Discussion with a Consultant resulted in agreement for referral for plain chest x-ray and bloods to rule out signs of infection and sinister pathology alongside Duplex ultrasound. The Duplex Ultrasound is considered as non-invasive and has a high sensitivity and specificity for peripheral presence and grade of SSS of and is seen as the initial imaging test of choice (Warren and Burke 2011).

Results and outcome:

Bloods and chest x-ray were reported as normal and Duplex Ultrasound highlighted a Grade II Subclavian Steal with intermittent, partial, latent, alternating and antegrade flow in the diastolic phase and retrograde flow in the systolic phase, which was in line with some of the reported literature (Osrio et al, 2012). The patient was managed with a conservative approach and started on antiplatelet therapy, aggressive lipid management, review of hypertensive medication and diabetic review alongside life style modifications (Fernando et al 2013). On follow up the patient reported a reduction in the ‘heaviness’ within the upper limb with SOB being less on exertion and neurologically the dermatomal/mytomal pattern was improving with handwriting much improved with greater control.   Admittedly it is early days for the patient and they have a Consultant follow up in late September.

The case presentation hopefully demonstrates a complex pathology with a number of flags and symptoms that required consideration in relation to the index of suspicion and management plan. Although we don’t come across them that often, there are a lot of familiar signs and symptoms that cross over into a variety of clinical presentations, so always good to have an awareness of vascular complications and presentations that can masquerade as other pathologies.

As always, thanks for reading.

Reference List:

  • Berger R, Sidd J, Ramaswamy K (1967). Retrograde Vertebral-Artery Flow Produced by Correction of Subclavian-Steal Syndrome. N Engl J Med. (277):64–69.
  • Bornstein NM, Norris JW (1986). ‘Subclavian steal: a harmless haemodynamic phenomenon’? Lancet. (2):303.
  • Boodth K (1979). ‘Subclavian Steal Syndrome: Tretment with Proximal Vertebral to Common Carotid Artery Transposition’. J Neurosurg. 51(5): 628–40
  • Chan-Tack KM (2001). ‘Subclavian steal syndrome: a rare but important cause of syncope’. South Med J. 94(4):445–47.
  • Fernando Alcocer, Mariam David, Rachel Goodman, Sachin Kumar Amruthlal Jain, Shukri David (2013). ‘A forgotten vascular disease with important clinical implications. Subclavian steal syndrome’. Am J Case Rep. (14): 58-62
  • Hachulla E, Camilleri G, Fournier C, Vinckier L (1990). ‘Clinical, flowmetric and radiologic study of the thoracic outlet in 95 healthy subjects: physiologic limitations and practical impact’. Revue De Medecine Interne. 11(1):19–24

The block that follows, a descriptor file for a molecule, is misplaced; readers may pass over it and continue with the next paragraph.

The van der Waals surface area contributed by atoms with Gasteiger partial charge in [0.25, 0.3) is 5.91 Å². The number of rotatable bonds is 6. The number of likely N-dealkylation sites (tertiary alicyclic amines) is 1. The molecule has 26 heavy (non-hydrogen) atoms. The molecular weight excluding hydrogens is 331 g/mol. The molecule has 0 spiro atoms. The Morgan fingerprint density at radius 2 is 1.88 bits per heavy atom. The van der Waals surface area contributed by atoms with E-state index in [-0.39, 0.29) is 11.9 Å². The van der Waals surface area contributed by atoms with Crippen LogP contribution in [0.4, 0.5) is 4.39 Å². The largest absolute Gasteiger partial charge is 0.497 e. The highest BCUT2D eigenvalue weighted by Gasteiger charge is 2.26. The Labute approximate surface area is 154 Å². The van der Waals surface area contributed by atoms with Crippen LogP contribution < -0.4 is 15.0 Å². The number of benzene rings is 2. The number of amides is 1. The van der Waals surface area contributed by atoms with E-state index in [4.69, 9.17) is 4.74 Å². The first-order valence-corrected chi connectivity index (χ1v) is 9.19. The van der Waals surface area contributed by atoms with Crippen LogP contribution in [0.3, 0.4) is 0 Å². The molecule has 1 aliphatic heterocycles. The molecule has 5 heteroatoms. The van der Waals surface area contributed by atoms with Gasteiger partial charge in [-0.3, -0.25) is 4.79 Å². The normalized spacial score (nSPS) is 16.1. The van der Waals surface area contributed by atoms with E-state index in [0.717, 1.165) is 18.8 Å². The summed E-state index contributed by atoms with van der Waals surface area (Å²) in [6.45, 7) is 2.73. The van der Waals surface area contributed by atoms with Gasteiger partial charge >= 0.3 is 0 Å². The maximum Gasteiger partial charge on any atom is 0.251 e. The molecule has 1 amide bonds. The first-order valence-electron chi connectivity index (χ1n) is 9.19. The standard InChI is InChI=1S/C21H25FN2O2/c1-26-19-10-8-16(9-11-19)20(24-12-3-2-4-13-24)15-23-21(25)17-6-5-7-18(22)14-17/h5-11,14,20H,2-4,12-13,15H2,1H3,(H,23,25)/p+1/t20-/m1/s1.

• Harper CA, Haines JD (1988). ‘Subclavian steal syndrome: a report of two cases’. Postgrad Med (83):97-100
  • Kapoor W (1990). ‘Evaluation and outcome of patients with syncope’. Medicine. (69):160-175
  • Kesteloot H, Vanhoute O (1963). ‘ Reversed circulation through the vertebral artery’. Acta Cardiol. (18):285–99.
  • Klingelhöfer J, Conrad B, Benecke R, Frank B (1998). ‘Transcranial Doppler ultrasonography of carotid-basilar collateral circulation in subclavian steal’. Stroke. (19): 103
  • Labropoulos N, Nandivada P, Bekelis K (2010). ‘Prevalence and Impact of the Subclavian Steal Syndrome’. Ann Surg. 252: 166
  • Lee EB, Seo KK (2003). ‘Acute symptomatic traumatic subclavian steal syndrome: case report.’ J Trauma. (55):370.
  • Lee AD, Agarwal S, Sadhu D (2006) ‘Doppler Adson’s test: predictor of outcome of surgery in non-specific thoracic outlet syndrome’ World J Surg Mar. 30(3):291-2.
  • Lord RS, Adar R, Stein RL (1969). ‘Contribution of the circle of Willis to the subclavian steal syndrome’. Circulation. (40):871.
  • Nguyen NH, Reeves F, Therasse E, et al (1997). ‘Percutaneous transluminal angioplasty in coronary-internal thoracic-subclavian steal syndrome. Can J Cardiol. (13):285.
  • Nichols AW (2009). ‘Diagnosis and management of thoracic outlet syndrome’. Curr Sports Med Rep. (8):240–9
  • Rayan GM, Jensen C (1995). ‘Thoracic outlet syndrome: provocative examination maneuvers in a typical population’. Journal of Shoulder and Elbow Surgery. 4(2):113–7.
  • Roos DB (1976). ‘Congenital anomalies associated with thoracic outlet syndrome’. Am J Surg. (132):771–8.
  • Reivich M, Holling HE, Roberts B (1961). ‘Reversal of blood flow through the vertebral artery and its effect on cerebral circulation’. N Engl J Med (265):878-885
  • Rutherford RB (1984): Subclavian steal syndrome. Vascular Surgery. Philadelphia, WB Saunders Co.
  • Sanders RJ, Hammond SL, Rao NM (2007). ‘ Diagnosis of thoracic outlet syndrome. J Vasc Surg. (46):601–4.
  • Sabiston DC Jr (1987). ‘Subclavian steal syndrome’. Essentials of Surgery. Philadelphia, WB Saunders Co.
  • Sagkaguchi S (1995). ‘Syncope associated with exercise’. Am J Cardiol (75):476-481
  • Troy L Hooper Jeff Denton Michael K McGalliard, Jean-Michel Brismée and Phillip S Sizer, Jr (2010). ‘Thoracic outlet syndrome: a controversial clinical condition. Part 1: anatomy, and clinical examination/diagnosis’. J Man Manip Ther. Jun; 18(2): 74–83.
  • Williams CL, Scott SM, Takaro T (1936). ‘Subclavian steal. Circulation’. (28):14

2 Appreciated Comments

Leave a Reply

You can use these tags: <a href="" title=""> <abbr title=""> <acronym title=""> <b> <blockquote cite=""> <cite> <code> <del datetime=""> <em> <i> <q cite=""> <s> <strike> <strong>